What We're Reading

Curious about what the staff at The Austin Review is currently reading? Here is our first list, and we hope you pressure us to keep this up . . . 

Michael Barrett, Editor
I'm reading Madame Bovary. I planned to re-read this classic in preparation for a recent interview with Jill Alexander Essbaum, and I've only heard wonderful things about the new translation by Lydia Davis (for more insight about her translation see here). The timing didn't work out for interview prep, but this time around at least there won't be pop quizzes.

Vincent Scarpa, Managing Editor
I’m always reading fifteen things at once—books for class, books for research, galleys of books I plan to review or interview the writer for—so my list is a bit of a mess. That being said, I’ve recently enjoyed: A Body Undone by Christina Crosby, a memoir about a harrowing accident that left Crosby disabled and which examines things like caregiving and dependency; the terribly moving debut novel from Max Porter, Grief is the Thing With Feathers; My Father, The Pornographer by Chris Offutt; Innoncents and Others by Dana Spiotta, which is out in March and which is stunning; Emma Cline’s terrific debut The Girls, which I suspect will be a smash hit with critics and readers when it comes out this summer; and I’m in the middle of a few novels from the New York Review of Books: The Vet’s Daughter by Barbara Comyn, Sleepless Nights by Elizabeth Hardwick, and The Mountain Lion by Jean Stafford. I also recently returned to two of my favorite novels for the umpteenth time: Pitch Dark by Renata Adler and State of Grace by Joy Williams.

Peter McCrady, Assistant Editor
I just finished reading Hotels of North America by Rick Moody. It was a fun novel told through hotel reviews by the main character. It ends up feeling like a very modern piece where the reader gets to build that character in fragments, piecing together a life through the lens of online reviews. I just started reading Hear the Wind Sing and Pinball, 1973 by Haruki Murakami. I always enjoy Murakami on some level, and these two novels are no different for me.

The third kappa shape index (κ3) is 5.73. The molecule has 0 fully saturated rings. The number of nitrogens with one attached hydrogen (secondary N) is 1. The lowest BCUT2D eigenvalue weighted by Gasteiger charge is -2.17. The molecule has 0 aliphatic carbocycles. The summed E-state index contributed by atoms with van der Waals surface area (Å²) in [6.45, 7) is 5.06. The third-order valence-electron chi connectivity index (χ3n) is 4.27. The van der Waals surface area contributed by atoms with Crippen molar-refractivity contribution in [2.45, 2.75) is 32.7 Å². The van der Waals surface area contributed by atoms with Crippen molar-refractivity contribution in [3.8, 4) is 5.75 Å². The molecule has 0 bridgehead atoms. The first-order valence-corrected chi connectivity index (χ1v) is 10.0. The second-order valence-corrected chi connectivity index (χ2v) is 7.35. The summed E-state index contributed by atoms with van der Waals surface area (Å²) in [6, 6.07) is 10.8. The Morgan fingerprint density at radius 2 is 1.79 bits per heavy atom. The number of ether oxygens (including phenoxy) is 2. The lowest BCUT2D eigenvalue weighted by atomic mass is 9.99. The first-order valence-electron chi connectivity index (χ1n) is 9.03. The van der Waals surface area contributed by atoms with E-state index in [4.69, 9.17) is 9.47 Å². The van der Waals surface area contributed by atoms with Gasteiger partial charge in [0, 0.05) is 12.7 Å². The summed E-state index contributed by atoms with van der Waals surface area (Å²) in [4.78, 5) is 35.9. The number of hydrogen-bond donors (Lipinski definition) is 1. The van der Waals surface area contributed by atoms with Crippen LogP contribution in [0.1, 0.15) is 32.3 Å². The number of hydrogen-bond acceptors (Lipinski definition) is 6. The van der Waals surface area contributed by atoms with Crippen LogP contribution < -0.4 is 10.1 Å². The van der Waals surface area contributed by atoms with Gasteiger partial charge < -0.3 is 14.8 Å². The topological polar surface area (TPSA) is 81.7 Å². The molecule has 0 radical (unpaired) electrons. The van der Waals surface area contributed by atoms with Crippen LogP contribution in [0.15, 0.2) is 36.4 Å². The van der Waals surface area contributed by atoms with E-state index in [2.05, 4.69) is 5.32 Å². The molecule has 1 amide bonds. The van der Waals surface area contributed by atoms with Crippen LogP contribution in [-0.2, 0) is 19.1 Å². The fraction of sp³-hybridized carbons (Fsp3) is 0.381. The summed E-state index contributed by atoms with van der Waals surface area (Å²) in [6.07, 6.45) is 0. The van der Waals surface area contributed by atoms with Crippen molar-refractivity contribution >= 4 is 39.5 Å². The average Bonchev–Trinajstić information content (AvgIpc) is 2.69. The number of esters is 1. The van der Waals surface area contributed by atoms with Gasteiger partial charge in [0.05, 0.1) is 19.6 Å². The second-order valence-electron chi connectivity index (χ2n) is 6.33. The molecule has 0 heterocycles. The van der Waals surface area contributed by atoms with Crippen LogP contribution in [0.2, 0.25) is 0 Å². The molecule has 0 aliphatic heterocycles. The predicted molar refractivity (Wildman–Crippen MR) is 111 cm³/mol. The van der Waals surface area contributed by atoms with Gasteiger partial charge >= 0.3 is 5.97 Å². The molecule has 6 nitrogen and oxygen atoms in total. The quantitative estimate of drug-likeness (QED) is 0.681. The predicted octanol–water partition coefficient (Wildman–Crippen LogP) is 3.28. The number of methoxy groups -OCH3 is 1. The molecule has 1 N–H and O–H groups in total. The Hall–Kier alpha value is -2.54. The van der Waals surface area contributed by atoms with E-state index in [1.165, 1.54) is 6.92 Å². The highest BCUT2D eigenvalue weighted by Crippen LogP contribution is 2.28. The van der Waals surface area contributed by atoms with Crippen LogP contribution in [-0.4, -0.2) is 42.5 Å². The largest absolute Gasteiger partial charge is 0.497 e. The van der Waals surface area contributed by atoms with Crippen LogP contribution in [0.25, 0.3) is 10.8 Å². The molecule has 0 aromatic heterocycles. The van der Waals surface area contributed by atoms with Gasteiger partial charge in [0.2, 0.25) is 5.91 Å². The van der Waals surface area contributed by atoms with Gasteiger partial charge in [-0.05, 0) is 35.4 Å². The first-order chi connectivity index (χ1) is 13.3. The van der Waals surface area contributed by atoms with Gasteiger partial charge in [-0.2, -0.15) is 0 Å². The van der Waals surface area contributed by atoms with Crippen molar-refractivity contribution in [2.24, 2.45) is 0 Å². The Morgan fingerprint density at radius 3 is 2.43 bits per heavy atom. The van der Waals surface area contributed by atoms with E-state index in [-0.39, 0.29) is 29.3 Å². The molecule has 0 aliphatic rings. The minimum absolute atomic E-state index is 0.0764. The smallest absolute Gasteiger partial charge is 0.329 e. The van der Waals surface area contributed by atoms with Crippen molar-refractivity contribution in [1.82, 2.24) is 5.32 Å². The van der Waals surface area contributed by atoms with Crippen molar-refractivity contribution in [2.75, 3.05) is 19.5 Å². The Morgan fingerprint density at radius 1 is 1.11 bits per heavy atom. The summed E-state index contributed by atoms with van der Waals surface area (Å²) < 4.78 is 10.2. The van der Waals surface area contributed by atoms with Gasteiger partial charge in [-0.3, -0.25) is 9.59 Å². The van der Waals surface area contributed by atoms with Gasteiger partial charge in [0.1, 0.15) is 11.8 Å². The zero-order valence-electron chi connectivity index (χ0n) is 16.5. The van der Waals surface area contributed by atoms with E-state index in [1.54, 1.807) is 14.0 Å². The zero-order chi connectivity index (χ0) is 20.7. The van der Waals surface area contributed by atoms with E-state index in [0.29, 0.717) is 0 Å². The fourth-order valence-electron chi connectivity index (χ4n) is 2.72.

Darri Farr, Reader
What I'm reading: Troublemaker by Leah Remini. I know you saw this book at Barnes & Noble and rolled your eyes, but don't judge! Leah Remini's memoir about growing up in the Church of Scientology is whip-smart, charming, and self-aware. What Remini's book manages to do that more studied texts on Scientology do not is to show its practical appeal to vulnerable people—such as a young, working-class woman searching for stability, respect, and upward mobility. "I was [at the Sea Org] to do important work and be sent on vital missions. And more important, to wear heels, stockings, and a uniform with a cap, Navy style," she writes from her teenage perspective. I totally get it, Leah! If you just read A Little Life and feel pummeled by 700 pages of unrelenting pain, the spunk and sense of humor of Troublemaker could be curative.

AJ Olsen, Reader
I'm reading Nic Pizzolatto's debut neo-noir novel, Galveston (Scribner, 2010). Roy Cady evades an attempt on his life by his New Orleans mob boss and flees with Rocky, a rookie prostitute escaping an equally dismal fate, to their native East Texas where Roy confronts his pragmatic morals and a fatal illness with equal measure. Readers might recognize Pizzolatto as writer and creator of HBO's True Detective. Like his screenwriting, Pizzolatto's prose is pruned to the essentials while rendering Louisiana and East Texas into a lucid background for this suspenseful narrative.

Jourden Sanders, Reader
As 2015 had neared a close, I manically delighted in the lit world's collection of "best of 2015" lists, so when the new year began I started working through books on these lists. I've begun to read more nonfiction as of late, so I recently finished a "best of" for nonfiction: Jon Krakauer's Missoula: Rape and the Justice System in a College Town, which details the lives of several Missoula women and their struggles in finding justice against their attackers. After that harrowing read, I picked up Alexandra Kleeman's debut novel, You Too Can Have a Body Like Mine, a very strange novel about a woman only known as "A" who eats orange peels, enjoys commercials, dates a man known as "B" and lives with a woman known as "C." And now I've just started reading another nonfiction book, Helen Macdonald's H is for Hawk, which, so far, is as lovely and poignant and informative as I'd been told. Possible candidates for my next read include Lincoln Michel's Upright Beasts, Samantha Hunt's Mr. Splitfoot, and Sally Mann's Hold Still.